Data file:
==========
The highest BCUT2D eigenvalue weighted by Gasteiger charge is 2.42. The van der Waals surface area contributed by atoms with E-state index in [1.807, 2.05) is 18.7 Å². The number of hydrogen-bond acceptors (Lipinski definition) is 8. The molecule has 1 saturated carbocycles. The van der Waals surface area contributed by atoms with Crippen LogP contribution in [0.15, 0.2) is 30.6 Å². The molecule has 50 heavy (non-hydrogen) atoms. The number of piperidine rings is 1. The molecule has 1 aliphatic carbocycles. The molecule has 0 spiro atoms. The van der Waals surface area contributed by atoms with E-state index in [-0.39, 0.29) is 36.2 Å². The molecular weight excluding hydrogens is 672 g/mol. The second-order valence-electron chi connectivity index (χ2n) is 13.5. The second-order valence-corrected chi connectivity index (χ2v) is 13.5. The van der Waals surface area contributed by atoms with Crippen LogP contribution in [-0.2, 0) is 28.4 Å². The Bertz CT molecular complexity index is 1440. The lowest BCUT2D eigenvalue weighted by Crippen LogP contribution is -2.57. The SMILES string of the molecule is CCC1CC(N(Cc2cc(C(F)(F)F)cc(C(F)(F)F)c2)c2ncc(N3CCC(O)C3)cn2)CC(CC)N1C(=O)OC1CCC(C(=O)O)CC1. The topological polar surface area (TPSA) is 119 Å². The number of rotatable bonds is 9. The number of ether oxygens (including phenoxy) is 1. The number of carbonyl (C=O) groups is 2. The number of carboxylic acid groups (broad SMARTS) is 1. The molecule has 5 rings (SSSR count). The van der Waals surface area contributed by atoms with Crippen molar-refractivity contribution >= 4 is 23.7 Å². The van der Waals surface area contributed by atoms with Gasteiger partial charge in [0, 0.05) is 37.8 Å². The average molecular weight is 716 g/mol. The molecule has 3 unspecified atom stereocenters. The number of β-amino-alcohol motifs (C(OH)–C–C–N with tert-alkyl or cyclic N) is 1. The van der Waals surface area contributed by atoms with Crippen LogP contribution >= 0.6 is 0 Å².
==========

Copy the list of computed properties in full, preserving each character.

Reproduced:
The highest BCUT2D eigenvalue weighted by Gasteiger charge is 2.42. The van der Waals surface area contributed by atoms with E-state index in [1.807, 2.05) is 18.7 Å². The number of hydrogen-bond acceptors (Lipinski definition) is 8. The molecule has 1 saturated carbocycles. The van der Waals surface area contributed by atoms with Crippen LogP contribution in [0.15, 0.2) is 30.6 Å². The molecule has 50 heavy (non-hydrogen) atoms. The number of piperidine rings is 1. The molecule has 1 aliphatic carbocycles. The molecule has 0 spiro atoms. The van der Waals surface area contributed by atoms with E-state index in [-0.39, 0.29) is 36.2 Å². The molecular weight excluding hydrogens is 672 g/mol. The second-order valence-electron chi connectivity index (χ2n) is 13.5. The second-order valence-corrected chi connectivity index (χ2v) is 13.5. The van der Waals surface area contributed by atoms with Crippen LogP contribution in [-0.2, 0) is 28.4 Å². The Bertz CT molecular complexity index is 1440. The lowest BCUT2D eigenvalue weighted by Crippen LogP contribution is -2.57. The SMILES string of the molecule is CCC1CC(N(Cc2cc(C(F)(F)F)cc(C(F)(F)F)c2)c2ncc(N3CCC(O)C3)cn2)CC(CC)N1C(=O)OC1CCC(C(=O)O)CC1. The topological polar surface area (TPSA) is 119 Å². The number of rotatable bonds is 9. The number of ether oxygens (including phenoxy) is 1. The number of carbonyl (C=O) groups is 2. The number of carboxylic acid groups (broad SMARTS) is 1. The molecule has 5 rings (SSSR count). The van der Waals surface area contributed by atoms with Crippen molar-refractivity contribution >= 4 is 23.7 Å². The van der Waals surface area contributed by atoms with Gasteiger partial charge in [0, 0.05) is 37.8 Å². The average molecular weight is 716 g/mol. The molecule has 3 unspecified atom stereocenters. The number of β-amino-alcohol motifs (C(OH)–C–C–N with tert-alkyl or cyclic N) is 1. The van der Waals surface area contributed by atoms with Crippen LogP contribution >= 0.6 is 0 Å².